Jeremy Corbyn speaking at the Stop Trident rally at Trafalgar Square on Saturday 27th February 2016. Photo by Garry Knight, public domain.

 

Jeremy Corbyn’s leadership of the Labour Party has opened up the imagination of the British public: after decades of politicians on the left and right claiming that globalisation has changed the world and limited the scope of pragmatic socialism, the British people are now beginning to believe that a better Britain is actually possible, and can be won.

Many look back to the 1950s and 60’s as a time when the British economy was more fair and efficient. For a few decades after WW II we managed to have a much more egalitarian economy than we do today, with lower levels of unemployment (steady at around 2% of the working populace) and ambitious public services.

Today, ambitious public services could mean a national education service, providing lifelong education opportunities for Britain’s adult population. It could mean publicly owned taxi companies, or community owned energy. But we should also exceed it, ensuring those who are unemployed have the option of a guaranteed minimum wage job, and/or paid training with a better job guaranteed at the end. An egalitarian economy today may mean copying the Czech Republic, Finland, or Norway. These countries lead the world in equality. In these countries the top 10% of the society earn around 6x as much as the bottom 10%. In Britain today our top 10% earn 14x as much as the bottom 10%.

Many in the Labour Party point to the European social democracy example that these kind of things are possible, but in fact social democracy on the continent falls short of what Britain had in the 1960’s. Many European countries are egalitarian, and have strong public services, but they are rarely ambitious and innovative. Unemployment is an issue too: 4% in Denmark and Norway, 5% in Germany, 7% in Sweden and Portugal, 8% in Finland and 11% in France. Europe is thus not a great example of what we want: they are doing better than us today, but worse than what Britain has had before.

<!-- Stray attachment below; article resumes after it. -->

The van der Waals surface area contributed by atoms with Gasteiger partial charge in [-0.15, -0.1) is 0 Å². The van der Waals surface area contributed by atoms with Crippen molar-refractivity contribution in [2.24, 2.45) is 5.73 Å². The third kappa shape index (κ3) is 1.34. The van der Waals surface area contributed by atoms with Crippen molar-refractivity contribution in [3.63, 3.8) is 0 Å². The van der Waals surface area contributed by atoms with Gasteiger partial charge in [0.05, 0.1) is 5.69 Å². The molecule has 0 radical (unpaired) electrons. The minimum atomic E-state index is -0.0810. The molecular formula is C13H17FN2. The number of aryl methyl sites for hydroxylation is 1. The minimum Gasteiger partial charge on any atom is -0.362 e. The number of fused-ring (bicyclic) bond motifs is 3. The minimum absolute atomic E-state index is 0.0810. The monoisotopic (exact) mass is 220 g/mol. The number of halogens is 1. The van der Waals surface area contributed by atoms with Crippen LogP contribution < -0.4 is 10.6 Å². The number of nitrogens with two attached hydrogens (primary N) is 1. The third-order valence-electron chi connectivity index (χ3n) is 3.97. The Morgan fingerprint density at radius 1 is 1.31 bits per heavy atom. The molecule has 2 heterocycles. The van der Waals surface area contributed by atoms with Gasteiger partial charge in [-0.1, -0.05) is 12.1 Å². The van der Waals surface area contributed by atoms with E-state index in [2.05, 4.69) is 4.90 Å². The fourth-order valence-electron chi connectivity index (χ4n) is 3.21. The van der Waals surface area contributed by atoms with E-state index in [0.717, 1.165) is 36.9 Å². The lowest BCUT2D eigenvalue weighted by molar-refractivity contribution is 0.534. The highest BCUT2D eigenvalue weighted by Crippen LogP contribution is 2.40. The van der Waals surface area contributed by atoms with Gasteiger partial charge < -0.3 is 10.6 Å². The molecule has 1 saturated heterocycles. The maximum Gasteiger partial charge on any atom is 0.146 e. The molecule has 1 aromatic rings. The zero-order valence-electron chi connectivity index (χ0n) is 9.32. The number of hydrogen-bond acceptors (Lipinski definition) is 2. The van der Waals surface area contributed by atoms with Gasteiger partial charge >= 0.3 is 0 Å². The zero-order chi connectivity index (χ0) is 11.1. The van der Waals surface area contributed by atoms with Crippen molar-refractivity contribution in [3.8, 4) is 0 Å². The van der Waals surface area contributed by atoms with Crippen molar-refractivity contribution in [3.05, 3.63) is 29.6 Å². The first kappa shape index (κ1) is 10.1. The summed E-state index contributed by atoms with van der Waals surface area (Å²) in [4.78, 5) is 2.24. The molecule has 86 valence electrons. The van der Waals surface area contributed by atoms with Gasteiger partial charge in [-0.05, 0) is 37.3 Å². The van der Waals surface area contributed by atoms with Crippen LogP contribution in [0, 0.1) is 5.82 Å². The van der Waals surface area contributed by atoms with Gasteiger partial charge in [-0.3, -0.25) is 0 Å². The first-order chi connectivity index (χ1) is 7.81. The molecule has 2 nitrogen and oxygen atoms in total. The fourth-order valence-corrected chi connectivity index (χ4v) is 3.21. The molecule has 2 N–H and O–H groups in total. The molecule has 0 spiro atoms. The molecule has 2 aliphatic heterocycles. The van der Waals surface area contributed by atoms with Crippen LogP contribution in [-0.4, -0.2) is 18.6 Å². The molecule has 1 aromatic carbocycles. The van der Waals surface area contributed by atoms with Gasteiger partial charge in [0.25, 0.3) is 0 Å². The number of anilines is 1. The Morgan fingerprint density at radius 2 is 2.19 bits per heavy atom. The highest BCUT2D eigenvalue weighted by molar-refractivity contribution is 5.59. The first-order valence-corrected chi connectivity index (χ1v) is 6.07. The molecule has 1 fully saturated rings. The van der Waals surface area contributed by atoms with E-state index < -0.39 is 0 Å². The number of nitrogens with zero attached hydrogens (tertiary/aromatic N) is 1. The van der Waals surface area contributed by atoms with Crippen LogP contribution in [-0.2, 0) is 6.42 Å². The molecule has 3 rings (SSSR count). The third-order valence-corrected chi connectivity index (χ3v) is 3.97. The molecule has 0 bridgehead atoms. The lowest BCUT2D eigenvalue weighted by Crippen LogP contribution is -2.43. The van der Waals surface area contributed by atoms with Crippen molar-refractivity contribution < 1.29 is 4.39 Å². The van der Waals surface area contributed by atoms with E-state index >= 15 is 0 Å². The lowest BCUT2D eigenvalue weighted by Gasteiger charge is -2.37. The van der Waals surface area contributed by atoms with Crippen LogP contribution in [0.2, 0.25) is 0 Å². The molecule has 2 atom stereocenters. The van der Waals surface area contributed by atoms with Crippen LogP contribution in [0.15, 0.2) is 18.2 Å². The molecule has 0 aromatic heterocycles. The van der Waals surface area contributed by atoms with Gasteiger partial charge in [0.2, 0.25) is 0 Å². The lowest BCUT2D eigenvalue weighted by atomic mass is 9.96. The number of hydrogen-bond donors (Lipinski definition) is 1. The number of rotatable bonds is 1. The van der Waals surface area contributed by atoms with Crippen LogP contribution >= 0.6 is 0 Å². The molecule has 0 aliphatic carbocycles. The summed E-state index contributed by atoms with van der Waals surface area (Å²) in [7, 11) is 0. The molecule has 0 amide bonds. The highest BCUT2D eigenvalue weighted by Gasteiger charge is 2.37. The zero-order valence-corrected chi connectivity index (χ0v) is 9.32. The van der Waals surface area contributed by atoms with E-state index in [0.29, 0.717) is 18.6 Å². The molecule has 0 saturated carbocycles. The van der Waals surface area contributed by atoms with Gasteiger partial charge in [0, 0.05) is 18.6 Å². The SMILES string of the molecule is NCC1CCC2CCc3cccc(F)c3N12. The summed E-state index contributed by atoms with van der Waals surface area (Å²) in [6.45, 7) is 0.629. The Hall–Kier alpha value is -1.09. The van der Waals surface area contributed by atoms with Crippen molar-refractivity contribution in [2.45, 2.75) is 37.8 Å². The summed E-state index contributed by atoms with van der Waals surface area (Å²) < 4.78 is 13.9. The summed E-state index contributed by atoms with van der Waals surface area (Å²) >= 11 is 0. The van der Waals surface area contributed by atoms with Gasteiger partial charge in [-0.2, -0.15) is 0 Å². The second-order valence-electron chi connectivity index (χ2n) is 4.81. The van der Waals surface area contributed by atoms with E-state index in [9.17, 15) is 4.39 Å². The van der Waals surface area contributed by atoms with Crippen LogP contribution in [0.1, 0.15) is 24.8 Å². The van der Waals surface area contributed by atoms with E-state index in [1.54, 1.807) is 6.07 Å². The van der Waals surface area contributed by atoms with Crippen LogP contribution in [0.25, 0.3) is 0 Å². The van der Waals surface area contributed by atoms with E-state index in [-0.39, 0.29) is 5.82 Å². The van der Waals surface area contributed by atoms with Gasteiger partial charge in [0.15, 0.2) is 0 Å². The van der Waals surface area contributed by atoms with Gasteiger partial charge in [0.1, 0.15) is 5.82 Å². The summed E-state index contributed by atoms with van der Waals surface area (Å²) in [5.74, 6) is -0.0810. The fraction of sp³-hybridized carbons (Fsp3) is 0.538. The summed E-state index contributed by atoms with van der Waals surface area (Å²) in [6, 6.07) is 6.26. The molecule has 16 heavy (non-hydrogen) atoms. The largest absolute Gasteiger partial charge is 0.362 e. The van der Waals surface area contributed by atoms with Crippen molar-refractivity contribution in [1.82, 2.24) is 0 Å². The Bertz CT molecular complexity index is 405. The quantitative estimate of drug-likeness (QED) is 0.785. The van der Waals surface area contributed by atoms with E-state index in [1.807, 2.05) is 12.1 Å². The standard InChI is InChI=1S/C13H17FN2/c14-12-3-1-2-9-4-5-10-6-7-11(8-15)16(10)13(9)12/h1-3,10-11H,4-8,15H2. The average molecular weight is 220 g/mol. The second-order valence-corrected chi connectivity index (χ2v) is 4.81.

The Labour Party is still in flux, without a clear consensus on economics and the ambition of our public programmes. The most comprehensive vision of our economic program so far comes from the 2017 manifesto, which laid out our plans for increased taxation on the rich to finance better public services, and to spent slightly more than we tax, dedicating that extra money to infrastructure projects. Some have called this a return to ‘Old Labour’ economics, and in many ways it is. But what the program lacks is a clear plan to deal with the problem of globalisation: the world has changed since the 1960s.

Economically there have been two big changes; firstly the post-war era saw unusually high rates of growth due to the rebuilding effort after the war. This boom is no longer happening and growth has slowed down. Secondly, up until the 1970’s many international businesses had a strong bias towards the western world and were willing to invest here even when better rates were offered abroad. Since then this bias has declined and it is now significantly harder to attract foreign investment. What this means is that simply emulating the economics of Old Labour will not generate the same results it once did. We need a new economic paradigm.